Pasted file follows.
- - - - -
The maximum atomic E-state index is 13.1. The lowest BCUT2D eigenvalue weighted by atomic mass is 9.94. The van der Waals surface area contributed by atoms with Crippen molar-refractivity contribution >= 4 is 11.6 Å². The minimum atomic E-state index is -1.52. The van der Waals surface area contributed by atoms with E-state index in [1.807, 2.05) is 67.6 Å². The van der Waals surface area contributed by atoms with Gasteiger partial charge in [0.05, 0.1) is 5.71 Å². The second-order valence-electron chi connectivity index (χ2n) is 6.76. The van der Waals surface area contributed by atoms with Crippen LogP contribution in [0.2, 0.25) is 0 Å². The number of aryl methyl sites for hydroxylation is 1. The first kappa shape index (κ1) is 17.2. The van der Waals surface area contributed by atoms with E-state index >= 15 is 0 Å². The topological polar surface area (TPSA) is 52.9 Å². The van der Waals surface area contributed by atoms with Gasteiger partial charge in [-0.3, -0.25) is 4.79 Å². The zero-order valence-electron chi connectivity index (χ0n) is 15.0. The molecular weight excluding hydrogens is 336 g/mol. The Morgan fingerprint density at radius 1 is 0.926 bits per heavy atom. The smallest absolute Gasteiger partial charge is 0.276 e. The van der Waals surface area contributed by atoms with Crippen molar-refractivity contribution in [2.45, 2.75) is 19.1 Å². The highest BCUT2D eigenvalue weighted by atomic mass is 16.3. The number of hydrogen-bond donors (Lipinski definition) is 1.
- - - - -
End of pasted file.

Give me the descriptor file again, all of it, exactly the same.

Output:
The maximum atomic E-state index is 13.1. The lowest BCUT2D eigenvalue weighted by atomic mass is 9.94. The van der Waals surface area contributed by atoms with Crippen molar-refractivity contribution >= 4 is 11.6 Å². The minimum atomic E-state index is -1.52. The van der Waals surface area contributed by atoms with E-state index in [1.807, 2.05) is 67.6 Å². The van der Waals surface area contributed by atoms with Gasteiger partial charge in [0.05, 0.1) is 5.71 Å². The second-order valence-electron chi connectivity index (χ2n) is 6.76. The van der Waals surface area contributed by atoms with Crippen LogP contribution in [0.2, 0.25) is 0 Å². The number of aryl methyl sites for hydroxylation is 1. The first kappa shape index (κ1) is 17.2. The van der Waals surface area contributed by atoms with E-state index >= 15 is 0 Å². The topological polar surface area (TPSA) is 52.9 Å². The van der Waals surface area contributed by atoms with Gasteiger partial charge in [-0.3, -0.25) is 4.79 Å². The zero-order valence-electron chi connectivity index (χ0n) is 15.0. The molecular weight excluding hydrogens is 336 g/mol. The Morgan fingerprint density at radius 1 is 0.926 bits per heavy atom. The smallest absolute Gasteiger partial charge is 0.276 e. The van der Waals surface area contributed by atoms with Crippen molar-refractivity contribution in [2.45, 2.75) is 19.1 Å². The highest BCUT2D eigenvalue weighted by atomic mass is 16.3. The number of hydrogen-bond donors (Lipinski definition) is 1.